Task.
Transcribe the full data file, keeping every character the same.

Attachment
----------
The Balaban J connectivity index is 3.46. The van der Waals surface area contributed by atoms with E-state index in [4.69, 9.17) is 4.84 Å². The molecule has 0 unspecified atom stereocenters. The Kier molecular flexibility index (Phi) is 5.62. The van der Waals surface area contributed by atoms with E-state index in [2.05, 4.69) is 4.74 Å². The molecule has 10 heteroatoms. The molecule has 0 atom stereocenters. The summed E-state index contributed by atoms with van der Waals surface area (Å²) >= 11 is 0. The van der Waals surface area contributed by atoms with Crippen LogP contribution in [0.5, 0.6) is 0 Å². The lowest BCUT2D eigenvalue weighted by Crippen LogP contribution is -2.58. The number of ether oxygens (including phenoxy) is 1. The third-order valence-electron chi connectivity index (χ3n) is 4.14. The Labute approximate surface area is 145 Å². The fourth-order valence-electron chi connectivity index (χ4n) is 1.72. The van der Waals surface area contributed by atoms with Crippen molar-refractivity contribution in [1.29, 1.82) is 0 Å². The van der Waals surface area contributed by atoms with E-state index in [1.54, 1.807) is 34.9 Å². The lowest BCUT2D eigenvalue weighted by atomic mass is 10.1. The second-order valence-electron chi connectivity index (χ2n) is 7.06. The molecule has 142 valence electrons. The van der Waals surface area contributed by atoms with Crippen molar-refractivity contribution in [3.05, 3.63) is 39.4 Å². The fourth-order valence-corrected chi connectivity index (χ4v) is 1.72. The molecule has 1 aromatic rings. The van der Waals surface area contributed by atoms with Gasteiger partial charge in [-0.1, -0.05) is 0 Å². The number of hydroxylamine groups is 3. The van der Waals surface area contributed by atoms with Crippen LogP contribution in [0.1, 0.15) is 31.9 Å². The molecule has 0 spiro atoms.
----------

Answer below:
The Balaban J connectivity index is 3.46. The van der Waals surface area contributed by atoms with E-state index in [4.69, 9.17) is 4.84 Å². The molecule has 0 unspecified atom stereocenters. The Kier molecular flexibility index (Phi) is 5.62. The van der Waals surface area contributed by atoms with E-state index in [2.05, 4.69) is 4.74 Å². The molecule has 10 heteroatoms. The molecule has 0 atom stereocenters. The summed E-state index contributed by atoms with van der Waals surface area (Å²) >= 11 is 0. The van der Waals surface area contributed by atoms with Crippen LogP contribution in [0.5, 0.6) is 0 Å². The lowest BCUT2D eigenvalue weighted by Crippen LogP contribution is -2.58. The number of ether oxygens (including phenoxy) is 1. The third-order valence-electron chi connectivity index (χ3n) is 4.14. The Labute approximate surface area is 145 Å². The fourth-order valence-electron chi connectivity index (χ4n) is 1.72. The van der Waals surface area contributed by atoms with Crippen molar-refractivity contribution in [1.29, 1.82) is 0 Å². The van der Waals surface area contributed by atoms with E-state index in [1.54, 1.807) is 34.9 Å². The lowest BCUT2D eigenvalue weighted by atomic mass is 10.1. The second-order valence-electron chi connectivity index (χ2n) is 7.06. The molecule has 142 valence electrons. The van der Waals surface area contributed by atoms with Crippen molar-refractivity contribution in [3.05, 3.63) is 39.4 Å². The fourth-order valence-corrected chi connectivity index (χ4v) is 1.72. The molecule has 1 aromatic rings. The van der Waals surface area contributed by atoms with Gasteiger partial charge in [-0.1, -0.05) is 0 Å². The number of hydroxylamine groups is 3. The van der Waals surface area contributed by atoms with Crippen LogP contribution in [0.1, 0.15) is 31.9 Å². The molecule has 0 spiro atoms.